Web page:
MUSIC | Minnesota Opera’s “Casanova’s Homecoming” seduces with words, not with song


Casanova’s Homecoming was the first opera my girlfriend ever attended, and she thoroughly enjoyed it. She’d been expecting something a little harder to relate to—like, say, Clytemnestra—but instead she discovered a boisterously bawdy story, engagingly told. The fact that I didn’t rave about the opera only piqued her curiosity about what the rest of the season must hold. “I’m excited,” she exclaimed, “that you say this sucks!”

Be it noted that Anna was paraphrasing, rather than directly quoting me; for the record, I wouldn’t say that Casanova’s Homecoming entirely sucks. This revival of the 1985 opera, which was written for by the opening of the Ordway Music Theatre, has much to recommend it—principally, an amusing libretto and enthusiastic performances.

The opera, which is touted as having been “based on the memoirs of the real-life Casanova,” is set in 1774, when Casanova (John Fanning) returned to Venice after an 18-year exile. The plot turns on Casanova’s attempt to swindle a superstitious old widow (a gleefully wacky Jean Stilwell) out of her fortune so as to provide a dowry for a young friend (Naomi Isabel Ruiz) who’s engaged to a penniless poet (Brad Benoit). An ulterior motive is to disenfranchise the widow’s nephew (Dan Dressen), who’s jealously humiliated Casanova by tricking him into attempting to seduce a castrato (Lauren McNeese). The revelation of the supposed castrato’s true nature is the first of several surprises Argento’s Casanova has in store over its three acts.

casanova’s homecoming, playing through november 22 at the ordway center for the performing arts. for tickets ($20-$200) and information, see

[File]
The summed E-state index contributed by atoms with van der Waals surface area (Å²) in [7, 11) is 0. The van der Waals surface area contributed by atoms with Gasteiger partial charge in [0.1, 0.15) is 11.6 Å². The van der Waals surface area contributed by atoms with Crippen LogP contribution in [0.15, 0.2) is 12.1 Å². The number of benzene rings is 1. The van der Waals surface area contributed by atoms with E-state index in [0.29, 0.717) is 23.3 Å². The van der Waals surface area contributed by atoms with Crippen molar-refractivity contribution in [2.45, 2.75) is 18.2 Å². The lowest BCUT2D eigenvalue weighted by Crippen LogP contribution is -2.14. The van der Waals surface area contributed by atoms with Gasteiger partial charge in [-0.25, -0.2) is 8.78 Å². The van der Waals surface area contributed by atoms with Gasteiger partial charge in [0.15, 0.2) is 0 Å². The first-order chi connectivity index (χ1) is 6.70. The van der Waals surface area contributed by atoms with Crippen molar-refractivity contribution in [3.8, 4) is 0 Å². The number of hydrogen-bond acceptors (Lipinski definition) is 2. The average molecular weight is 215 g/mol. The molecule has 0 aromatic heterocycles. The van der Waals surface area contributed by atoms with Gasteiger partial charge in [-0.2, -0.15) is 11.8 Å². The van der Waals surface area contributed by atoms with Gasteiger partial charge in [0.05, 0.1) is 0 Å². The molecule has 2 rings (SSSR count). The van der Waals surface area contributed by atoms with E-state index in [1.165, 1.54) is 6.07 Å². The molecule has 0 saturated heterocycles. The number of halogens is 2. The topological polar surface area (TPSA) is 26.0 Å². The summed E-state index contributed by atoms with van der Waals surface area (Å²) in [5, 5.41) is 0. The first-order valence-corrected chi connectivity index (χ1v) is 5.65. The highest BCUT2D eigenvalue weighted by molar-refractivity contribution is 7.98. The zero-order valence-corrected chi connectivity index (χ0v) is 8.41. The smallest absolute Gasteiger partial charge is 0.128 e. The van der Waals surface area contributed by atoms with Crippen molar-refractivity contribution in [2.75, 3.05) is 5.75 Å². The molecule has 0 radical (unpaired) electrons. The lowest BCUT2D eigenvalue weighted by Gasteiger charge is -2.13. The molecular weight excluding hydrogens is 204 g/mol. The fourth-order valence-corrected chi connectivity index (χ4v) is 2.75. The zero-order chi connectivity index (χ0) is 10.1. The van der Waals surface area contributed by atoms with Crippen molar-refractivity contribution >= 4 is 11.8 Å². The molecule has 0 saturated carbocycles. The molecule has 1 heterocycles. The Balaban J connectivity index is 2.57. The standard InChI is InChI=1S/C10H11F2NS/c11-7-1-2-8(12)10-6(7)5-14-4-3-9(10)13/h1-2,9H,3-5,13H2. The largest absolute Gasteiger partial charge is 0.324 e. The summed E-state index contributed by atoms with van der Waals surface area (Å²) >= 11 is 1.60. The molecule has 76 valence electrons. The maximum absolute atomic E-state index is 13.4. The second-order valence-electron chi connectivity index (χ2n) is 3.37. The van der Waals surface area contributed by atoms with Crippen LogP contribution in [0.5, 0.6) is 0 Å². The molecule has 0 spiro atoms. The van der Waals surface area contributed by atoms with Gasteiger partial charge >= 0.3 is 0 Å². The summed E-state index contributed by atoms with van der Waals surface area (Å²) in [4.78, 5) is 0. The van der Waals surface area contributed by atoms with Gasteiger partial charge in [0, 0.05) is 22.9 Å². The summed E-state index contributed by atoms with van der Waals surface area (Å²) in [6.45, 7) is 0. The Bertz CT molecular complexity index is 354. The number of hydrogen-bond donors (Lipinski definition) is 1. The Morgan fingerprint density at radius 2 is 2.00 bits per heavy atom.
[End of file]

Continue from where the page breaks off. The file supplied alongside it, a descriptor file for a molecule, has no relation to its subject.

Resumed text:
Whereas many operas require study of the program notes before, during, and after the production to follow the plot, Casanova’s Homecoming is easy to follow; you don’t need to know the plot in advance to figure out what’s going on. Onstage, in fact, the opera unfolds very much like a play, with few pauses for arias: the speak-singing is almost continually advancing the story. The Pioneer Press review of the opera’s original production cited its “rich, opulent melodies,” but that reviewer must have been referring to the orchestral themes, because to my ears Argento’s characters don’t care to waste much time on opulent melodies. (You know how it is: so many women, so little time.)

My principal disappointment with the current production is that it seems to be at odds with itself. Argento’s libretto, the performers, and director James Robinson are under the impression Casanova is a humorous romp; but Argento’s music, the sets by Paul Steinberg, and lighting designer Aaron Black seem to think the opera is Don Giovanni. While the performers hop about the stage gamely enacting Argento’s clever plot and dropping bon mots to the audience’s delight, the sets loom darkly, the footlights cast ominous shadows, and the sterling St. Paul Chamber Orchestra is compelled to surge into crashing waves of turgid neo-Romantic music that had me wondering whether Wotan was going to descend from the heavens or Kevin Costner was going to come galloping from the eaves. There’s a perfectly fine fantasy overture in there somewhere, but the sturm und drang is at odds with Argento’s gently comic libretto.

Casanova's Homecoming

To be fair, it seems to be one of Argento’s goals to send up operatic conventions: one scene set at an opera house interpolates period music with the Casanova score to humorous effect, and the performers occasionally break out of song (though not out of character) to say what they really think. It’s a tricky task to mock a genre while working within that genre, and unfortunately Casanova throws out the baby with the bathwater.

I mean it as a sincere, not a backhanded, compliment when I say that Casanova’s Homecoming is nonetheless fresh and accessible: a contemporary opera that neither strives to replicate past classics nor to push the avant-garde. Argento isn’t the only composer to go this route—John Adams and Thomas Adés are among those who have done it more successfully—but Casanova will be a happy surprise for many people who think they know what to expect at the opera. The production fails to connect with much emotional force…but, well, that does give you something to look forward to later on in the season.